Referenced Works:

"Spring and Fall: to a young child" by Gerard Manley Hopkins                

 Márgarét, áre you gríeving 

Over Goldengrove unleaving? 

Leáves like the things of man, you

With your fresh thoughts care for, can you? 

Ah! ás the heart grows older 

It will come to such sights colder 

By and by, nor spare a sigh 

Though worlds of wanwood leafmeal lie; 

And yet you wíll weep and know why. 

Now no matter, child, the name: 

Sórrow’s spríngs áre the same. 

Nor mouth had, no nor mind, expressed 

What heart heard of, ghost guessed: 

It ís the blight man was born for, 

It is Margaret you mourn for. 

 

–"A Work of Artifice" by Marge Piercy (1936-present)

–"On His Blindness" by John Milton (1608-1674)

Winnie-the-Pooh by A.A. Milne (1882-1956)

–George Herbert (1593-1633)

–Seamus Heaney (1939-2013)

–Wilfred Owen (1893-1918)

–Siegfried Sassoon (1886-1967)

–John Donne (1572-1631)

–David Middleton (1949-present)

–Emily Dickinson (1830-1886)

–Christian Wiman (1966-present)

 

We love hearing your questions and comments! You can contact us by emailing adam@centerforlit.com, or you can visit our website www.centerforlit.com to find even more ways to participate in the conversation. 

BiblioFiles Episode #21: The Eternal Argument with Erin Karl of Analytical Grammar

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Erin Karl of Analytical Grammar not only shares our devious sense of humor, but is a kindred spirit when it comes to our approach toward literature. We had the joy of meeting her on the convention circuit last year, and we think it's the beginning of a beautiful friendship. Erin's mother, Robin Finley, authored The Eternal Argument, a fantastic guide for getting started with understanding the ideas that undergird the Great Books. Erin kindly agreed to join us on BibioFiles to talk about her mother's work.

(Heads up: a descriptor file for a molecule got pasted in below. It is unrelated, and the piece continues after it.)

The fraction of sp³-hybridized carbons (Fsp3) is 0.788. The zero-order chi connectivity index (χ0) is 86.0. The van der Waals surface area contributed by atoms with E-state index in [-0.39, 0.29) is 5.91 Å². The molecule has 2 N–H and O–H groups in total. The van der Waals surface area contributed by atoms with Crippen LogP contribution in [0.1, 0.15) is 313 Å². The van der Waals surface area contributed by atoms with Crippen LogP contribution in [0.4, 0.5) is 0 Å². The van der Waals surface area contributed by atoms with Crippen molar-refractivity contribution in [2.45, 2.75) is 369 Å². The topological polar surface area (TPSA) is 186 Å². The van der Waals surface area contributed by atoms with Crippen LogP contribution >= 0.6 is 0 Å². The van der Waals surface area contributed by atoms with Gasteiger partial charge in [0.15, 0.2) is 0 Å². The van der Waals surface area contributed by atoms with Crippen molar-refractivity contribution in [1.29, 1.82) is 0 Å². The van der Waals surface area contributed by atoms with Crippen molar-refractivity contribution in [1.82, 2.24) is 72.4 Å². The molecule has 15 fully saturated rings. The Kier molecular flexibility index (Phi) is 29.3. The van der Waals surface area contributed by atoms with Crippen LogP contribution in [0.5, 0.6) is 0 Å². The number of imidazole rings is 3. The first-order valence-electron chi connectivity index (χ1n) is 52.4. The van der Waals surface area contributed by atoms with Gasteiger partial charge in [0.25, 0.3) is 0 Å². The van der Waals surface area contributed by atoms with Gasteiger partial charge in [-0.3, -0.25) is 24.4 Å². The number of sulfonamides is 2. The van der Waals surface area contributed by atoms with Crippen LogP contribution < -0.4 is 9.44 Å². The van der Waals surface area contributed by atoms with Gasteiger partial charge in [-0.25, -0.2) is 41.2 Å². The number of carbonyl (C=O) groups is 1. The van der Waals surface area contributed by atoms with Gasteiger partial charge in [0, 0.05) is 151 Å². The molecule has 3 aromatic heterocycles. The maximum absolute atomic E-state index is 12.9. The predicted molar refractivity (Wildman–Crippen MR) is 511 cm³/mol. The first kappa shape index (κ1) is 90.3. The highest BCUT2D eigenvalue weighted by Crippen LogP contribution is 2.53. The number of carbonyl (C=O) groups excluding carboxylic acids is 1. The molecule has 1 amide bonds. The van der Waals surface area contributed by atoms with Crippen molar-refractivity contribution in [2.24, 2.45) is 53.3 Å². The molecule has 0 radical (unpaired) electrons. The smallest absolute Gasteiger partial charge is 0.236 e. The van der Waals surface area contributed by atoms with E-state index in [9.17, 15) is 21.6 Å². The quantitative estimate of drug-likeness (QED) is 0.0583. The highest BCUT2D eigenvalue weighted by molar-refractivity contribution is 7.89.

Referenced Materials:

The Eternal Argument by Robin Finley

–www.analyticalgrammar.com

The Eternal Argument – Why We Read Great Books Facebook Page

Analytical Grammar Facebook Page

The Grapes of Wrath by John Steinbeck

–A Christmas Carol by Charles Dickens

The Hunger Games by Suzanne Collins

The Crucible by Arthur Miller

Frankenstein by Mary Shelley

Lord of the Flies by WIlliam Golding

 

We love hearing your questions and comments! You can contact us by emailing adam@centerforlit.com, or you can visit our website www.centerforlit.com to find even more ways to participate in the conversation. 

 

BiblioFiles Episode #20: What's the Big Deal About Shakespeare?

Everyone seems to make such a fuss over Shakespeare. Is he really worth all the hype, or are we just required to like him because that's what literary people do? In this conversation, the CenterForLit tribe discusses the Bard and what sets him apart from our other literary heroes. What are you missing if you haven't cracked open one of his plays? The answer might not be what you expect...

Referenced Materials:

The Complete Works of William Shakespeare, Including...

–Measure for Measure

–Henry V

–1 and 11 Henry IV

Macbeth

Cymbeline

The Tempest

–Hamlet

King Lear

Julius Caesar

–The Merchant of Venice

 

–Tradition and the Individual Talent by T.S. Eliot

Tales from Shakespeare by Charles and Mary Lamb